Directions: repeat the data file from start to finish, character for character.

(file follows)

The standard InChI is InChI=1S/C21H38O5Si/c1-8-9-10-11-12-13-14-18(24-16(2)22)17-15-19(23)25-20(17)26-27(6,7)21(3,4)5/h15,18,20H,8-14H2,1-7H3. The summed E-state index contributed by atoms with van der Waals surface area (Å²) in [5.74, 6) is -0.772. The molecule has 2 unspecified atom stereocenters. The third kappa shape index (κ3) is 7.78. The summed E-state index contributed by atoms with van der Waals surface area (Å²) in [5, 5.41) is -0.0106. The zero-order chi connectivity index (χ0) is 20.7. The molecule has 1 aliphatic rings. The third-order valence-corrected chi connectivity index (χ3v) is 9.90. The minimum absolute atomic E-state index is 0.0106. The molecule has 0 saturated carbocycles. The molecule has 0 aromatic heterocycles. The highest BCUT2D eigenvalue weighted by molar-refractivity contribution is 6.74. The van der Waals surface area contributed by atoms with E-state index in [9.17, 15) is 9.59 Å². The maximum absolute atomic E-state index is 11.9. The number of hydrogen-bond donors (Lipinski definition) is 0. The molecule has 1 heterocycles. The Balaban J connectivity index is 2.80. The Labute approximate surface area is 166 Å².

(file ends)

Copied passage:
The standard InChI is InChI=1S/C21H38O5Si/c1-8-9-10-11-12-13-14-18(24-16(2)22)17-15-19(23)25-20(17)26-27(6,7)21(3,4)5/h15,18,20H,8-14H2,1-7H3. The summed E-state index contributed by atoms with van der Waals surface area (Å²) in [5.74, 6) is -0.772. The molecule has 2 unspecified atom stereocenters. The third kappa shape index (κ3) is 7.78. The summed E-state index contributed by atoms with van der Waals surface area (Å²) in [5, 5.41) is -0.0106. The zero-order chi connectivity index (χ0) is 20.7. The molecule has 1 aliphatic rings. The third-order valence-corrected chi connectivity index (χ3v) is 9.90. The minimum absolute atomic E-state index is 0.0106. The molecule has 0 saturated carbocycles. The molecule has 0 aromatic heterocycles. The highest BCUT2D eigenvalue weighted by molar-refractivity contribution is 6.74. The van der Waals surface area contributed by atoms with E-state index in [9.17, 15) is 9.59 Å². The maximum absolute atomic E-state index is 11.9. The number of hydrogen-bond donors (Lipinski definition) is 0. The molecule has 1 heterocycles. The Balaban J connectivity index is 2.80. The Labute approximate surface area is 166 Å².